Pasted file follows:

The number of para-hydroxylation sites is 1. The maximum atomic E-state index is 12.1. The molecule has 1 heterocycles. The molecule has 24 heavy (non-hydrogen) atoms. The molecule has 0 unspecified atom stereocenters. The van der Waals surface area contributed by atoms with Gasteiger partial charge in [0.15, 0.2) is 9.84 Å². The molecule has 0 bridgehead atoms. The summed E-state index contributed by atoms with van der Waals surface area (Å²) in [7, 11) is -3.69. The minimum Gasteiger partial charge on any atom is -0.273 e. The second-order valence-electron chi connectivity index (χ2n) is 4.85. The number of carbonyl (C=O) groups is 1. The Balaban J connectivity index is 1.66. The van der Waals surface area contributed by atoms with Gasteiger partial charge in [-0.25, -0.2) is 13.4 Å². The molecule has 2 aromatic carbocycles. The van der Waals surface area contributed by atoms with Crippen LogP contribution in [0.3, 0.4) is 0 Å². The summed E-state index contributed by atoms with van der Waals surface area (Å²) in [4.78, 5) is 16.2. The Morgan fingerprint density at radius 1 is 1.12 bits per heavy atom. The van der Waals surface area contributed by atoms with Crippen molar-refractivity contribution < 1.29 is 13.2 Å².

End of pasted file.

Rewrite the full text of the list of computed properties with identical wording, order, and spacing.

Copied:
The number of para-hydroxylation sites is 1. The maximum atomic E-state index is 12.1. The molecule has 1 heterocycles. The molecule has 24 heavy (non-hydrogen) atoms. The molecule has 0 unspecified atom stereocenters. The van der Waals surface area contributed by atoms with Gasteiger partial charge in [0.15, 0.2) is 9.84 Å². The molecule has 0 bridgehead atoms. The summed E-state index contributed by atoms with van der Waals surface area (Å²) in [7, 11) is -3.69. The minimum Gasteiger partial charge on any atom is -0.273 e. The second-order valence-electron chi connectivity index (χ2n) is 4.85. The number of carbonyl (C=O) groups is 1. The Balaban J connectivity index is 1.66. The van der Waals surface area contributed by atoms with Gasteiger partial charge in [-0.25, -0.2) is 13.4 Å². The molecule has 2 aromatic carbocycles. The van der Waals surface area contributed by atoms with Crippen LogP contribution in [0.3, 0.4) is 0 Å². The summed E-state index contributed by atoms with van der Waals surface area (Å²) in [4.78, 5) is 16.2. The Morgan fingerprint density at radius 1 is 1.12 bits per heavy atom. The van der Waals surface area contributed by atoms with Crippen molar-refractivity contribution < 1.29 is 13.2 Å².